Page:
Meet Your Military
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SOUTHWEST ASIA: On Christmas day in 1991, the Soviet flag flew over the Kremlin in Moscow for the last time. People across the country took what jobs they could find, getting paid a fraction of what they made before, as the local currency became nearly worthless. The burden of the country’s uncertain direction weighed heavily on the backs of the people.
Senior Airman Vadim Poleanschi, a 386th Expeditionary Logistics Readiness Squadron logistics specialist, felt the burden, whether he understood it or not. Poleanschi was born shortly after the Soviet Union fell apart, in a country called the Republic of Moldova, landlocked between Romania and Ukraine. He spent his childhood hungry, poor and facing an uncertain future. After the dissolution of the Soviet Union, everyday items were expensive and difficult to afford for parts of the population. Education opportunities were limited, forcing many to forgo a better life because they could simply not afford it. “I saw my parents not eat enough so (my siblings and I) had enough to eat,” Poleanschi said. “I didn’t realize the full situation until later on, when I grew up.”
Moving to America To give Poleanschi every opportunity life could offer, his parents took the few belongings they had and left their home to chase the American dream and the promise of a better life for their children. “Imagine coming to a new country with nothing,” Poleanschi said. “We didn’t have a lot of money, didn’t know the language and didn’t know anyone.” Moving to America had its challenges for Poleanschi’s parents. The land of opportunity was plenty, but the language barrier was the largest hurdle to jump. Through perseverance, Poleanschi’s parents were able to find jobs to support their family. Poleanschi’s parents weren’t the only ones who struggled with the language barrier; he had a hard time communicating with other kids. “As a kid I constantly got into fights because of the things I said,” Poleanschi said. As time passed and various programs helped the Poleanschi family, living in America became easier and the American dream started to become a reality. Professional Progression When the time came, Poleanschi entered the labor pool.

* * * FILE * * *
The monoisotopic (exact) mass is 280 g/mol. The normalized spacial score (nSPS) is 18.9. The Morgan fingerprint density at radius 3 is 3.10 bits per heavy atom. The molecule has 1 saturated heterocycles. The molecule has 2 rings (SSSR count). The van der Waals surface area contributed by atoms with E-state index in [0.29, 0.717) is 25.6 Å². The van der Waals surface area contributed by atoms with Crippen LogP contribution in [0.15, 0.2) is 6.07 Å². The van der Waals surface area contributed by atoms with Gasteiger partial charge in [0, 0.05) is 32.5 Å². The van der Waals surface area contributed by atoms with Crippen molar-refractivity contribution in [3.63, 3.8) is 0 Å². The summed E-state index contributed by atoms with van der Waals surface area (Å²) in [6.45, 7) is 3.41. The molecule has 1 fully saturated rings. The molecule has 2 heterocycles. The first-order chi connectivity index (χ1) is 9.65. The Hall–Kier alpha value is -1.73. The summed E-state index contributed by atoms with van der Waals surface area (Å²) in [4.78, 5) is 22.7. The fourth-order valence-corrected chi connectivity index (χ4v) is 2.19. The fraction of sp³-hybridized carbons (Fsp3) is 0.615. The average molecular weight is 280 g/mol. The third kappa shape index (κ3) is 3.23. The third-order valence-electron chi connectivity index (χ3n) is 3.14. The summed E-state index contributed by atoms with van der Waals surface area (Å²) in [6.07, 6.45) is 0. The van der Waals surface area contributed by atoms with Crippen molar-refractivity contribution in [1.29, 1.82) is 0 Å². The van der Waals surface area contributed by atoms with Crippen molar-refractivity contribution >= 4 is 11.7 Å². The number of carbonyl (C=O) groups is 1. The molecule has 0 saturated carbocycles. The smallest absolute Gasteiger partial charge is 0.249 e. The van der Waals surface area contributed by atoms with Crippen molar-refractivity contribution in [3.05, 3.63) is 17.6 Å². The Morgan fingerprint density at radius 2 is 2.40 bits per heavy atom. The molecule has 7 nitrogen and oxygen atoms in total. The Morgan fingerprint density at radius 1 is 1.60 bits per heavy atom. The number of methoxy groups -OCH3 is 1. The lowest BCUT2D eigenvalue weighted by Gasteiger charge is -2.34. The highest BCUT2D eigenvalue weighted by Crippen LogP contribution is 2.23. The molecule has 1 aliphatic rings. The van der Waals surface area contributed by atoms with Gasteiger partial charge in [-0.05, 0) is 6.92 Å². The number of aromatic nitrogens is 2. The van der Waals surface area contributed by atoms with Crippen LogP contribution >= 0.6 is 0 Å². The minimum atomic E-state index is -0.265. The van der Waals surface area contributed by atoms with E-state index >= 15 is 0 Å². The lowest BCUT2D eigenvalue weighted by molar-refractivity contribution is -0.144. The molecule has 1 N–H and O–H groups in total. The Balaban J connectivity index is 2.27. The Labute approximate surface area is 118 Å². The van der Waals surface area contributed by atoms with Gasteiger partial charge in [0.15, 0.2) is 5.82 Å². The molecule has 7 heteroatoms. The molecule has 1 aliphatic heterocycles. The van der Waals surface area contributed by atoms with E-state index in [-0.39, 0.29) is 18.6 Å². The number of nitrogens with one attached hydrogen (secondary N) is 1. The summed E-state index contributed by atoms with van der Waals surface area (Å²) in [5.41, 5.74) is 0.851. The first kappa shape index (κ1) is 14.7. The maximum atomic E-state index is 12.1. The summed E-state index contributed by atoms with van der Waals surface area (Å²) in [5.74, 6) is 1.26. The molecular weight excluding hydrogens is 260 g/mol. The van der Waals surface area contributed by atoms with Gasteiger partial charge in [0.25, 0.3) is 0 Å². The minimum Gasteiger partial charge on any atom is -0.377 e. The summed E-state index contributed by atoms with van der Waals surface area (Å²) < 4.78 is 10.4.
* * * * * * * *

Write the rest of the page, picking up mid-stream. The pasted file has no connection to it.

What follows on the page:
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MACDILL AIR FORCE BASE, Florida: Army Sgt. Maj. Kristie Brady said she knew from a young age that she wanted to serve in the military like her father had.
Brady was raised in Ethan, South Dakota, a farming town with a population of 300. “I wanted to be a part of something larger than myself,” Brady said. “I wanted to travel and gain experiences that would not be possible in my hometown.” Brady found that life-changing opportunity in 1992, when she entered the Army’s Delayed Entry Program at age 17. Since then, Brady has continued to broaden her horizons and exceed expectations as an information technology specialist and an airborne-qualified jumpmaster. Her commitment and dedication to service have led to an historical event, as she was recently chosen as the next command sergeant major of the 112th Special Operations Signal Battalion (Airborne) based at Fort Bragg, North Carolina. Brady will be the first female in the elite organization’s history to serve in this position. “The 112th Special Operations Signal Battalion is an extremely prestigious unit with a great reputation across the Army,” Brady said. “It is an incredible opportunity to serve in the 112th Signal Battalion and to do so as their command sergeant major is an extreme honor.”